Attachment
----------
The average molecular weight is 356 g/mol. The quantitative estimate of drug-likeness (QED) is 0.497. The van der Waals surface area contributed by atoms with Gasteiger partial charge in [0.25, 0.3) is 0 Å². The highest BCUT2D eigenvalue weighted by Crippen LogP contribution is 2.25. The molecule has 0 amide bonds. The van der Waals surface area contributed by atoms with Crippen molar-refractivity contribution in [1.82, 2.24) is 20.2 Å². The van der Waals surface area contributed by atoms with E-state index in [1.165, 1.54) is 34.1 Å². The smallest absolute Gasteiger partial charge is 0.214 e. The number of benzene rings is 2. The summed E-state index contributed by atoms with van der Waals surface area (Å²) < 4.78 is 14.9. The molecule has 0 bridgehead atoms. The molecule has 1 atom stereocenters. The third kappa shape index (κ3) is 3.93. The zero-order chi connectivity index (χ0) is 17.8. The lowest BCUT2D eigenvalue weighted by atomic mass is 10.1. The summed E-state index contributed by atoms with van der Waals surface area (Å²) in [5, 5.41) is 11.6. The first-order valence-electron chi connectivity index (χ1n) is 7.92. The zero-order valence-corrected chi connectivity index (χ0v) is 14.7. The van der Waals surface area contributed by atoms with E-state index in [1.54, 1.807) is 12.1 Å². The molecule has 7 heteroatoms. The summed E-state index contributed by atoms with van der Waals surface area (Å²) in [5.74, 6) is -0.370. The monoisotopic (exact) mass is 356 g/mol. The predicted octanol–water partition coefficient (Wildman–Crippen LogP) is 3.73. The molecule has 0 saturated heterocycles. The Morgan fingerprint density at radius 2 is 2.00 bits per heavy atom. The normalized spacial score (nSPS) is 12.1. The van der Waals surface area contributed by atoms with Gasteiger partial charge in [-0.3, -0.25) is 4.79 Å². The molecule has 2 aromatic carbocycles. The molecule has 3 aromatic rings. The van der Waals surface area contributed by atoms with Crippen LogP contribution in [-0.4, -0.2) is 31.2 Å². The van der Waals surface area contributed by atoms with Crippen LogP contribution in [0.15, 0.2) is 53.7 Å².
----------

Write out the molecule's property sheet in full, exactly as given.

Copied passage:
The average molecular weight is 356 g/mol. The quantitative estimate of drug-likeness (QED) is 0.497. The van der Waals surface area contributed by atoms with Gasteiger partial charge in [0.25, 0.3) is 0 Å². The highest BCUT2D eigenvalue weighted by Crippen LogP contribution is 2.25. The molecule has 0 amide bonds. The van der Waals surface area contributed by atoms with Crippen molar-refractivity contribution in [1.82, 2.24) is 20.2 Å². The van der Waals surface area contributed by atoms with E-state index in [1.165, 1.54) is 34.1 Å². The smallest absolute Gasteiger partial charge is 0.214 e. The number of benzene rings is 2. The summed E-state index contributed by atoms with van der Waals surface area (Å²) < 4.78 is 14.9. The molecule has 0 bridgehead atoms. The molecule has 1 atom stereocenters. The third kappa shape index (κ3) is 3.93. The zero-order chi connectivity index (χ0) is 17.8. The lowest BCUT2D eigenvalue weighted by atomic mass is 10.1. The summed E-state index contributed by atoms with van der Waals surface area (Å²) in [5, 5.41) is 11.6. The first-order valence-electron chi connectivity index (χ1n) is 7.92. The zero-order valence-corrected chi connectivity index (χ0v) is 14.7. The van der Waals surface area contributed by atoms with E-state index in [1.54, 1.807) is 12.1 Å². The molecule has 7 heteroatoms. The summed E-state index contributed by atoms with van der Waals surface area (Å²) in [5.74, 6) is -0.370. The monoisotopic (exact) mass is 356 g/mol. The predicted octanol–water partition coefficient (Wildman–Crippen LogP) is 3.73. The molecule has 0 saturated heterocycles. The Morgan fingerprint density at radius 2 is 2.00 bits per heavy atom. The normalized spacial score (nSPS) is 12.1. The van der Waals surface area contributed by atoms with Gasteiger partial charge in [-0.3, -0.25) is 4.79 Å². The molecule has 2 aromatic carbocycles. The molecule has 3 aromatic rings. The van der Waals surface area contributed by atoms with Crippen LogP contribution in [-0.4, -0.2) is 31.2 Å². The van der Waals surface area contributed by atoms with Crippen LogP contribution in [0.15, 0.2) is 53.7 Å².